NoArtist: generating art with artificial intelligence. Can AI create a piece of art?
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A new approach to create art
The word GANism was first used by François Chollet in 2017, a software engineer at Google : “GANism (the specific look and feel of seemingly GAN-generated images) may yet become a significant modern art trend”. One year later, the collective Obvious Art sold an AI-generated painting 430,000$ in an auction at Christie’s in New York. Two days ago, an auction at Sotheby’s featured Memories of Passersby I by Mario Klingemann, a machine installation that uses neural networks to generate an infinite stream of portraits at . This movement is using Generative Adversarial Networks, described below, and is exploring the possibilities created by such a powerful algorithm.
NoArtist was created in late 2018 by two friends from Polytechnique (French engineering school) and I. It was born from the desire to combine two passions we had in common : artificial intelligence and art.
The aim is to create new pieces of art inspired by real paintings, without replication. The idea is not to suppress the artist, on the contrary. We are convinced that collaboration is key and we work with renown artists to explore new creation processes.
It is also very important to us to raise people’s awareness about the reality of artificial intelligence, demystify AI algorithms and be as transparent as possible about how the technology works.
So far, we have produced two main collections: one on the theme of portraits, and another one on the Cubism movement. Below is an example of our work, you can see more on our website.
How can an AI create artwork?
We are here focusing on a recent “generative” algorithm, that tries to generate new images given a dataset — and not only replicating nor modifying.
Generative Adversarial Network (GAN)
The original idea comes from Ian Goodfellow in 2014, in a paper published about the new results achieved using not one but two neural networks. The idea is to force a generator and a discriminator to compete. Let’s follow the example of the creation of a portrait. We need to provide the algorithms with as many pictures as possible that have common features, centred faces in this case. Then begins a process of iteration that may last for a long time (it depends on the size of the datasets, the structure of the neural networks and computer power available):
- The generator will try to produce new images, transforming a random vector into an image.
- The discriminator is given images from the reference dataset and generated images, and tries to decide for each picture where does it come from: generated or real.
- A feedback is then given to the two networks, helping them getting better at the game for the next iteration.
This process, if maintained stable, allows the generator to provide better and better images. The algorithm theoretically stops when the discriminator cannot make a difference between a reference and a generated image (although in practice this point remains difficult to reach).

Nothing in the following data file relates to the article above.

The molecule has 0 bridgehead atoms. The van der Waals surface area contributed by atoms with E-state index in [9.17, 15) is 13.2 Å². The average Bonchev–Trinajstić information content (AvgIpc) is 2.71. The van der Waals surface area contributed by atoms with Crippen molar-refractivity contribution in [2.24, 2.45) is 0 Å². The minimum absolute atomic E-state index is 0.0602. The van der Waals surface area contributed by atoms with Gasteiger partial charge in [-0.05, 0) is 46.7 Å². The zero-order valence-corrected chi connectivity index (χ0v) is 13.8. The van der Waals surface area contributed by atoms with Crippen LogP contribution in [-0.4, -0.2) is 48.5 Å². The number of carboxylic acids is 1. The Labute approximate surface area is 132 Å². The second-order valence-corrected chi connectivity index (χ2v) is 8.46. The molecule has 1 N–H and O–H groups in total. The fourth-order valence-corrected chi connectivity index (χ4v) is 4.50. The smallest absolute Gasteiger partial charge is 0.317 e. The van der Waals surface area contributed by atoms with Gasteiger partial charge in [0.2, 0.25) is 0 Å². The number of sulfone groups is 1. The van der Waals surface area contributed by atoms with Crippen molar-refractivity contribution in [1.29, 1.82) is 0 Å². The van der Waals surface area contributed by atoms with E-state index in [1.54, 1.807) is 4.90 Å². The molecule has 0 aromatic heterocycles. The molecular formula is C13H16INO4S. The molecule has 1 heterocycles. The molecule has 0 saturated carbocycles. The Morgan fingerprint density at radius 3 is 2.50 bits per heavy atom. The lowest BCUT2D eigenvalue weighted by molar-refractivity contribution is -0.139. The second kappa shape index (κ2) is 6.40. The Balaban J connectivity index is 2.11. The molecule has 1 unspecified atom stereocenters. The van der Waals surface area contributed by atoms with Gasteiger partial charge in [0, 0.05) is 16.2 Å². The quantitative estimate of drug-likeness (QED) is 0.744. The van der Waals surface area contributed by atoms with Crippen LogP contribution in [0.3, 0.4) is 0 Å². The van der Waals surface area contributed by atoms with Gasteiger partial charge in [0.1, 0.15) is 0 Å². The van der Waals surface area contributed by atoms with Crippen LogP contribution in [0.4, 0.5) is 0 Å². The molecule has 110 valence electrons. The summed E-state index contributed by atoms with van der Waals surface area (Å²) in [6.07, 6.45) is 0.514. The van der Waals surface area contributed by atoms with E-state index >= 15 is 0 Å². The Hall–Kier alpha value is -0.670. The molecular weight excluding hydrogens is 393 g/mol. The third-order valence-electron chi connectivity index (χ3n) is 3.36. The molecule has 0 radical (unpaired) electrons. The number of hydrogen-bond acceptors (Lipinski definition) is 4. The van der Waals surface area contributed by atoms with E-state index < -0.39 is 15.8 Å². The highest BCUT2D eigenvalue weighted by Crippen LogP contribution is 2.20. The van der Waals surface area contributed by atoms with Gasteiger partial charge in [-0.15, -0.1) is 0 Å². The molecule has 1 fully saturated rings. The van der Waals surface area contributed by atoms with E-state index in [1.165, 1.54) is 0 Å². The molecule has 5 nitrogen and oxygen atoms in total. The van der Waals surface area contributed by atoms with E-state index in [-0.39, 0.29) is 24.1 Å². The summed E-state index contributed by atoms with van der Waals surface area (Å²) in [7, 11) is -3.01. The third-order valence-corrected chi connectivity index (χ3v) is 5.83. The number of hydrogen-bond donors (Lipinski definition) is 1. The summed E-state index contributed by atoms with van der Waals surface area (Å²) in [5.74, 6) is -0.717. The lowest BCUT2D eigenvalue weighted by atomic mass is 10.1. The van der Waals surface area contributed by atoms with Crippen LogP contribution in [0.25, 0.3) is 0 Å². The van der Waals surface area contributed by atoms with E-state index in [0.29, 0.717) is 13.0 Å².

Several types of networks can be used to fit in this technique. With NoArtist, we’ve used a modified version of this algorithm: Deep Convolutional GAN (DCGAN). This algorithm uses symmetric Convolutional Neural Networks (CNN) for the networks of the generator and discriminator. The version described in the paper can be improved a bit by adding a few layers and playing with the parameters in order to increase the resolution of the generated image (64x64 in the paper).
Inspired from the DCGAN, the Progressive GAN proposed by Nvidia suggests building the generator and discriminator progressively. It creates first 4x4 images, and during the training it produces bigger and bigger images (8x8, 16x16, … until 1024x1024) while keeping on training the lower layers. This requires a substantial computer power not accessible to everyone. The results achieved are bluffing.
With NoArtist, we did not pursue this category of GAN for two main reasons. The first reason is practical. Indeed, Nvidia trained their algorithm on 8 Tesla V100 GPUs for 4 days, with batches of 64 HQ images, which is not available easily.
The second reason is “approach” based. Keeping the technique stable requires a large amount of data, more than 200k images for the results of the paper. On the contrary, we want to focus on a specific type of paintings, which prevent us from using that many images. We therefore use on average between 1k to 3k images free of rights.
Creative Adversarial Network (CAN)
The idea behind this generative algorithm is to try to produce artistic images, but that cannot be fitted into an existing style.
To that extent, the discriminator has a new task. It must first, as before, classify the images as art/no art. However, this time, if an image is classified as art, the discriminator will try to classify it into an existing art style (the dataset is now labelled).
The aim of the generator is now to generate images that are considered as art, but then confuse the discriminator regarding the style of the image. This produces very interesting results, and we are currently working on similar experiments with NoArtist. This allows inspiring new styles, keeping the general codes of pieces of art but adding some creativity in the process.
This was a focus on three techniques derived from the first paper about Generative Adversarial Networks (2014). There are other variants, most of them being listed here.
Thank you for reading this article. If you have any idea or remarks on our project, we would love to hear about them! You can contact us at firstname.lastname@example.org, follow us on Instagram (@noartist_collection) or visit our website www.noartist.io.